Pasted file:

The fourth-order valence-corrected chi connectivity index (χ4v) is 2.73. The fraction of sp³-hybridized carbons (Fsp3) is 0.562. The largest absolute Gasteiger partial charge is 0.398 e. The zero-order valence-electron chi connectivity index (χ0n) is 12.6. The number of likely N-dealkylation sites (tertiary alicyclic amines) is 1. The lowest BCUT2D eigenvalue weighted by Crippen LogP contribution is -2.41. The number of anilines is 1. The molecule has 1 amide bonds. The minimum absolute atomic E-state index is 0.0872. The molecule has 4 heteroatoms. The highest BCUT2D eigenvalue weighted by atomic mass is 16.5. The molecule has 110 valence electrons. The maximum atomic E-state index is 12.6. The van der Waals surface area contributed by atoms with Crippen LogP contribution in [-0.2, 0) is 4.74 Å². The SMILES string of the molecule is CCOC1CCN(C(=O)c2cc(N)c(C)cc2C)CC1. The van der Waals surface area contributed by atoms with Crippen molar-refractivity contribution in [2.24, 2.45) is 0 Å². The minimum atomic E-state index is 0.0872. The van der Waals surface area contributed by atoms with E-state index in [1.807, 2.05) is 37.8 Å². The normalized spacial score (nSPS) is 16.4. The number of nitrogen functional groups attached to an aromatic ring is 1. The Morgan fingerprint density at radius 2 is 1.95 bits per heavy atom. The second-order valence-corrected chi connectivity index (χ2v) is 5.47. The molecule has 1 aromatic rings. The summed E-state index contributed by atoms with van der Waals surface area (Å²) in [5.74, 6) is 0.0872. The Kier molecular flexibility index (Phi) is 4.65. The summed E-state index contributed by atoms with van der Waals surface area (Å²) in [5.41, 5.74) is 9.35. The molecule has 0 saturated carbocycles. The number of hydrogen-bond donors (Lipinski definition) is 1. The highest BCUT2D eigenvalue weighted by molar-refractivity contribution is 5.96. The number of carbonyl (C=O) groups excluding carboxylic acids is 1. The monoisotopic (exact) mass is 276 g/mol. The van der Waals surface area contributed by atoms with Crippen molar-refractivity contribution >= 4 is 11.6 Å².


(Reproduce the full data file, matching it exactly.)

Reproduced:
The fourth-order valence-corrected chi connectivity index (χ4v) is 2.73. The fraction of sp³-hybridized carbons (Fsp3) is 0.562. The largest absolute Gasteiger partial charge is 0.398 e. The zero-order valence-electron chi connectivity index (χ0n) is 12.6. The number of likely N-dealkylation sites (tertiary alicyclic amines) is 1. The lowest BCUT2D eigenvalue weighted by Crippen LogP contribution is -2.41. The number of anilines is 1. The molecule has 1 amide bonds. The minimum absolute atomic E-state index is 0.0872. The molecule has 4 heteroatoms. The highest BCUT2D eigenvalue weighted by atomic mass is 16.5. The molecule has 110 valence electrons. The maximum atomic E-state index is 12.6. The van der Waals surface area contributed by atoms with Crippen LogP contribution in [-0.2, 0) is 4.74 Å². The SMILES string of the molecule is CCOC1CCN(C(=O)c2cc(N)c(C)cc2C)CC1. The van der Waals surface area contributed by atoms with Crippen molar-refractivity contribution in [2.24, 2.45) is 0 Å². The minimum atomic E-state index is 0.0872. The van der Waals surface area contributed by atoms with E-state index in [1.807, 2.05) is 37.8 Å². The normalized spacial score (nSPS) is 16.4. The number of nitrogen functional groups attached to an aromatic ring is 1. The Morgan fingerprint density at radius 2 is 1.95 bits per heavy atom. The second-order valence-corrected chi connectivity index (χ2v) is 5.47. The molecule has 1 aromatic rings. The summed E-state index contributed by atoms with van der Waals surface area (Å²) in [5.74, 6) is 0.0872. The Kier molecular flexibility index (Phi) is 4.65. The summed E-state index contributed by atoms with van der Waals surface area (Å²) in [5.41, 5.74) is 9.35. The molecule has 0 saturated carbocycles. The number of hydrogen-bond donors (Lipinski definition) is 1. The highest BCUT2D eigenvalue weighted by molar-refractivity contribution is 5.96. The number of carbonyl (C=O) groups excluding carboxylic acids is 1. The monoisotopic (exact) mass is 276 g/mol. The van der Waals surface area contributed by atoms with Crippen molar-refractivity contribution >= 4 is 11.6 Å².